AVC: In a lot of your films, you end up acting opposite SNL people. Is there a comfort level when you’re acting with Jason Sudeikis or Will Forte?
KW: Yeah. There’s always a comfort when you’re working with someone that you know, and also have comic roles. Probably if I did something more dramatic, it would be the same way. You feel like you can take more chances and feel a little safer.
AVC: How did you get involved with Adventureland?
KW: Greg Mottola, the writer and director—the wonderful Greg Mottola—asked me if I wanted to do it, and he mentioned that Bill and I would be working together. We flew to Pittsburgh for the day to talk to him about it, just talk about the characters. It just ended up working out. I would’ve given anything to work with Greg, I’m such a huge fan of his. He’s the nicest guy you’ll ever work for, so I was super-happy from the very beginning.
AVC: The film is kind of about post-collegiate angst. Did you go through a phase like that yourself?
KW: Oh my God, I’m still in it! [Laughs.] You’re always wondering what’s next. I’ve had probably every job under the sun, from odd jobs to summer jobs when I lived out here in L.A. Trying to get auditions, and I was with the Groundlings, and catering, you name it, I probably did it. Nothing illegal, of course. [Laughs.]
AVC: What was the most colorful job you had while scraping by?
KW: I worked at a floral-design studio for three or four years; I waited tables for about four years. I worked in retail. I worked at a farmer’s market and gave out peach samples. I catered a lot. I worked in a law office for like a day, because that didn’t really work out. I’m sure there’s many more that I can’t even think of, and that’s just the L.A. stuff.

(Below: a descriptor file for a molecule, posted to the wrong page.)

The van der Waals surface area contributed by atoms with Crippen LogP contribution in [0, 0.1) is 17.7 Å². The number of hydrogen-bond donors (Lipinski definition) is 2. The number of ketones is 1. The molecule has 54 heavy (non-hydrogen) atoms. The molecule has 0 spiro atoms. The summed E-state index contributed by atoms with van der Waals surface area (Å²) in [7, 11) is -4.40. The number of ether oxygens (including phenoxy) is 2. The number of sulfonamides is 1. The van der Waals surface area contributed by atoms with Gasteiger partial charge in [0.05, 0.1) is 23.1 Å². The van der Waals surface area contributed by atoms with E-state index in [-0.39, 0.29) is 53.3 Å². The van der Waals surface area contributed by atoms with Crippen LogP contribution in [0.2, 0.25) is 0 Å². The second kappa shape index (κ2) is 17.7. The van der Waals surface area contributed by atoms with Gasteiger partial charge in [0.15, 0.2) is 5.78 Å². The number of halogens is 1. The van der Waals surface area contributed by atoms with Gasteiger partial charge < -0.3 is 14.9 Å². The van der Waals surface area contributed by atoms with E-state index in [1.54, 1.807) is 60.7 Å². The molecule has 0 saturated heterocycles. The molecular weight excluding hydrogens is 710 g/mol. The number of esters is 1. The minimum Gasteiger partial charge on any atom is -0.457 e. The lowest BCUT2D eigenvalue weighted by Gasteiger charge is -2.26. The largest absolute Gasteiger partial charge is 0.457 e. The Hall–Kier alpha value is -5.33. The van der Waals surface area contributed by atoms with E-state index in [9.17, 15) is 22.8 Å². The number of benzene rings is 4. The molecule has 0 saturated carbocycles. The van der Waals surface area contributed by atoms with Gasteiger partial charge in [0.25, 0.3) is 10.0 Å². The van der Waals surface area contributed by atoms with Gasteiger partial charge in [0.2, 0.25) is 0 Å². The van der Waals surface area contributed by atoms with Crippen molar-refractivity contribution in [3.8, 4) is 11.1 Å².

AVC: According to Wikipedia—and everything on Wikipedia is absolutely true—you were hired as a graphic artist by a plastic-surgery clinic to show clients what they would look like before and after surgery, though you never actually took the job.
AVC: It seems like such a strange thing to do.
KW: It’s such a weird job! I was an art major, and I was just getting into all the computer stuff. I can’t even remember how it happened. I just remember that even when he was telling me what the job would be, I was thinking, “I’m not gonna know how to do this!” I ended up moving to L.A. right after that.
AVC: Ethically, that job seems a little nebulous.
KW: Yeah, plus I was like 22 or something. I didn’t even really understand what I was supposed to be doing. I had been going to school there, and I didn’t have a job, so I was like, “Sure, okay!” But then I was like, “No, I can’t do this.”
AVC: It seems like any job in graphic design would be good at that point.
KW: But how would I really know what they look like?
AVC: They would all look like Marilyn Monroe…
KW: I would show them the picture and be like, “Uhh, you might look like this?”
AVC: You’re appearing in an upcoming, Drew Barrymore-directed roller-derby movie with Ellen Page called Whip It!
KW: Yes, I’m so excited.
AVC: What is the term for somebody who does roller derby? Roller derby-ist?
KW: I think they’re just called derby girls.
AVC: Did you have to do a lot of research into the world of the derby girl?
KW: Yeah! We trained for weeks before we started shooting; we had actual derby coaches and derby girls that were in the movie, training with us. They showed us videos of derby games. I wasn’t in L.A. right before they shot it, but a lot of the girls went to actual… What are they called? Meets? Games, I guess. We did as much research as we could. It’s a fascinating culture to me, and it’s a really big one! There’s the L.A. Derby Dolls?
AVC: What did you learn about the shadowy subculture?
KW: [Laughs.] I mean, the game in itself, you learn how it’s played, how you score points, how the teams are. Every team has a different theme, and everybody has a derby name they go by, which is always like a pun on something, like “Malice In Wonderland.”
AVC: Are they all insane-sounding?
KW: For the most part. And then your costume kind of goes with your name. On the team side of it, it’s really an amazing thing for women. It’s extremely athletic and challenging, and the vibe you get is that it’s like a sisterhood. All the girls are super-close. It’s all in good fun, and the games are just crazy and so much fun. Sometimes they have music, and there’s a name for them… I think they’re called fear-leaders instead of cheerleaders. Everybody wears makeup.